Based on her history and physical examination, the treating physicians were most concerned for an acute viral process or foodborne illness. Nonetheless, given her complaint of right calf pain in the context of a chronic pro-coagulant state, they decided to evaluate for a DVT in the right lower extremity. The patient underwent a POCUS two-point compression examination of the right leg, which showed normal compression of the right femoral and popliteal venous systems. However, an abnormal intraluminal echogenic signal was seen in the right femoral artery, which had the appearance of an intimal flap.

Color Doppler was used to confirm differential flow on either side of the flap (Image 1). The ultrasonographers proceeded to interrogate the abdominal aorta, and a dissection flap was noted in the transverse view (Image 2). A computed tomography (CT) angiogram of the chest, abdomen, and pelvis with run-off to the lower extremities was then performed, which showed an intimal flap starting in the distal abdominal aorta and extending into the right common iliac, external iliac, and superficial femoral arteries (Image 3).


Image 1
Grayscale and color ultrasound demonstrating intimal flap (arrow) in the right common femoral artery.


Image 2
Grayscale ultrasound demonstrating intimal flap (arrow) in mid-aorta.


Image 3
Computed tomography angiogram demonstrating flap in mid-aorta (top arrow) and flap in right common femoral artery (bottom arrow).

A subsequent review of the patient’s medical chart showed that she had been admitted to our institution one month prior for acute coronary syndrome and had been taken to the cardiac catheterization suite three times during that hospitalization. The hospital record noted that she was canalized in her femoral region three times, twice via her left femoral artery and once via her right femoral artery. The patient was assessed by the vascular surgery team in the ED. Their impression was this dissection was iatrogenic given her history of recent catheterization, and they recommended strict blood pressure control and admission. Given her extensive and complicated cardiovascular history she was ultimately admitted to the cardiac intensive care unit. Her blood pressure medications were adjusted, and she was discharged home three days later.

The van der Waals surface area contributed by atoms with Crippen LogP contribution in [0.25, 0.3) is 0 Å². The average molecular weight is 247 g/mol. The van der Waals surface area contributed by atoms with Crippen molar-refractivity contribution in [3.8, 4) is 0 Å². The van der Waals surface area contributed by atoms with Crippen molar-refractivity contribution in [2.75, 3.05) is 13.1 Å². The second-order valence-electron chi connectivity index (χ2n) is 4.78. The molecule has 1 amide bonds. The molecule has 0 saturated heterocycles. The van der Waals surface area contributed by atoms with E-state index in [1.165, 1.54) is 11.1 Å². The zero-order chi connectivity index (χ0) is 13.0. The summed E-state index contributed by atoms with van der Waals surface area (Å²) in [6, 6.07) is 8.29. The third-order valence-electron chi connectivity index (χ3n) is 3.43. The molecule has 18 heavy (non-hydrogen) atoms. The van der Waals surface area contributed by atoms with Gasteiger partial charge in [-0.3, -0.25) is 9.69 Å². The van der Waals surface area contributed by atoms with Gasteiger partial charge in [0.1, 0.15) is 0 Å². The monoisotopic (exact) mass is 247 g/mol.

CPC-EM Capsule

What do we already know about this clinical entity?

Post-cardiac catheterization aortic dissection (AD) is a rare but known complication.

What makes this presentation of disease reportable?

To our knowledge, this is the first report of a post-cardiac catheterization aortic dissection isolated to the abdominal aorta and distal arteries.

What is the major learning point?

Iatrogenic AD is a rare but important complication of cardiac catheterization. Clinical astuteness during ultrasound evaluation is paramount.

How might this improve emergency medicine practice?

Consideration of iatrogenic AD in post-catheterization patients presenting with vague symptoms can lead to earlier diagnosis and treatment.



The advantage of POCUS is that image acquisition and interpretation are performed in real time by clinicians who can quickly integrate unexpected findings into the overall clinical picture. In this case, we were able to reorient from performing a DVT study to fully investigating what appeared to be a femoral artery dissection. By tracing the intimal flap proximally to the abdominal aorta, we rapidly diagnosed the patient’s aortic dissection and promptly initiated tight blood pressure control. A CT angiogram was then performed to define the extent of the dissection. Without POCUS, this diagnosis may have been delayed or missed. This case highlights the importance of remaining astute during the clinical evaluation of a complicated patient.